Boys & Girls Club of Troy opens doors for summer

‘I’m hearing, as a business owner, about the need for child care’

By: Terry Oparka | Troy Times | Published July 21, 2020

 Abigail Schadel creates Skittles art as part of the science, technology, engineering, art and math program at the Boys and Girls Club of Troy July 9.

Abigail Schadel creates Skittles art as part of the science, technology, engineering, art and math program at the Boys and Girls Club of Troy July 9.

Photo provided by the Boys and Girls Club of Troy

Advertisement

TROY — Other summers, the Boys & Girls Club of Troy opened its doors to 300 kids each day, with a membership of about 500.

In the midst of the pandemic, following Oakland County Health Department guidelines, the Boys & Girls Club opened in mid-June to serve about 75 kids, with capacity to serve up to 120 children ages 6-12.

Jeff Evans, the CEO of the Boys & Girls Club of Troy, explained that revenue from summer registrations allows the club to stay open after school during the school year.

“There’s such a necessity for people to get back to work,” Evans said. “We’re trying to keep our doors open. It’s important for the community to know what we are doing. We need to be there for our families. We need to be open.”

Evans said the club serves 40 different metro Detroit communities during the summer.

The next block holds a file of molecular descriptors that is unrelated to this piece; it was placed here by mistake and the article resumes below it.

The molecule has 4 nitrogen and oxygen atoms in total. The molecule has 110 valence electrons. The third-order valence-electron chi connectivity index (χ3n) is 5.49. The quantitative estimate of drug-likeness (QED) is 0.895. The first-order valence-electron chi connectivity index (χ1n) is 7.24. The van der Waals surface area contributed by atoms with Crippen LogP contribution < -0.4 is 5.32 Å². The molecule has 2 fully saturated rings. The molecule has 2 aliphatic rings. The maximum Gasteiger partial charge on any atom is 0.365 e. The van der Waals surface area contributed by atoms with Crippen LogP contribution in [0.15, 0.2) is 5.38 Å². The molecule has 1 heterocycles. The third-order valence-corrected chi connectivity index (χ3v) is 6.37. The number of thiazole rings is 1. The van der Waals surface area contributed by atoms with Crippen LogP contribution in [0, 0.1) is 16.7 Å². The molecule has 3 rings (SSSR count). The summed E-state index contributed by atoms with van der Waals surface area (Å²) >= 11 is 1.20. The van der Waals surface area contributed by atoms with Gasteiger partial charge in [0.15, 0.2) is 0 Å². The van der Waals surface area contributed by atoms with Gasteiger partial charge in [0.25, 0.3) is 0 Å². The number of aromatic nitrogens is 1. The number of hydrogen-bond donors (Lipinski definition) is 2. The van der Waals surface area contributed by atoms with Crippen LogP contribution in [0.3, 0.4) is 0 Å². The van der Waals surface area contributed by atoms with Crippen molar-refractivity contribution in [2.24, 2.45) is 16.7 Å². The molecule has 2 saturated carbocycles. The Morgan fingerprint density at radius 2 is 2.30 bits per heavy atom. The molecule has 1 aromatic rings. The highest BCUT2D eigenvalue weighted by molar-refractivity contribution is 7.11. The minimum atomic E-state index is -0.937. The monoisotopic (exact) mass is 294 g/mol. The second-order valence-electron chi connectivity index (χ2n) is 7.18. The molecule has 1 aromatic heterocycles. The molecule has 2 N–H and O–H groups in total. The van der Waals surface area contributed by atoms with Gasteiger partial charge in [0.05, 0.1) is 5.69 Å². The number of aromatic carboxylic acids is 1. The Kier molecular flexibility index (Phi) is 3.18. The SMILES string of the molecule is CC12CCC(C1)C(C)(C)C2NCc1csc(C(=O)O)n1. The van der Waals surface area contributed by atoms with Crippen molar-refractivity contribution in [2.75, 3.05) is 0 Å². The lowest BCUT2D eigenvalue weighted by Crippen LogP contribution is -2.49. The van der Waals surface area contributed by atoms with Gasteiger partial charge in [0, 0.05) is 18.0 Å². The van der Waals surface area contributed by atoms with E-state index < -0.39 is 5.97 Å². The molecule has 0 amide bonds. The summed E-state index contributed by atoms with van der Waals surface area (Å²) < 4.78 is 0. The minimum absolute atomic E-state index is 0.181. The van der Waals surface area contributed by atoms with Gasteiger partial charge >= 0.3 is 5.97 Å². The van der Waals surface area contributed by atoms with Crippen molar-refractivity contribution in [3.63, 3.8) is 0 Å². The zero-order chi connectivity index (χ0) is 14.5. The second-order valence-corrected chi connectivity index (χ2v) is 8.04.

“We want to help kids get through this the best we can. It’s so important for the community to have (child care) options. We’re open from 7 a.m. to 6 p.m, so people can get to their job.”

Evans said the cost is about $100 per week, per child. The summer program will run through Aug. 21.

“Summer camp revenue is a huge part of our yearly budget; with the diminished revenue from our summer program and golf outings, we will be out well over 50% of our total budget,” states a press release from the Boys & Girls Club of Troy.

After children are dropped off and before they enter, their temperature is taken and they answer a series of questions. Employees’ temperatures are also taken each day.

“We’re making it as safe as possible,” Evans said. “It’s been really good so far.”

“Our children are all cooperating; our parents are all cooperating,” said Nancy Negohosian, the board president of the Boys & Girls Club and the president of HMS Products Co., based in Troy.

This is her third year serving as the president of the board and the 16th year she’s volunteered her time for the Boys & Girls Club of Troy.

She said the kids who come back to the club get a sense of normalcy.

“They renew friendships they have every summer,” she said. “The club is something they can count on.”

She said the staff turnover is always low.

“They (staff) greet every child by name and with a conversation starter each day,” she said.

Negohosian said the ratio this summer of staff member per child — 1 to 8 — is much lower than previous summers, when it was 1 to 20.

This year’s summer program started out offering the basics and has expanded to include physical education, games and art.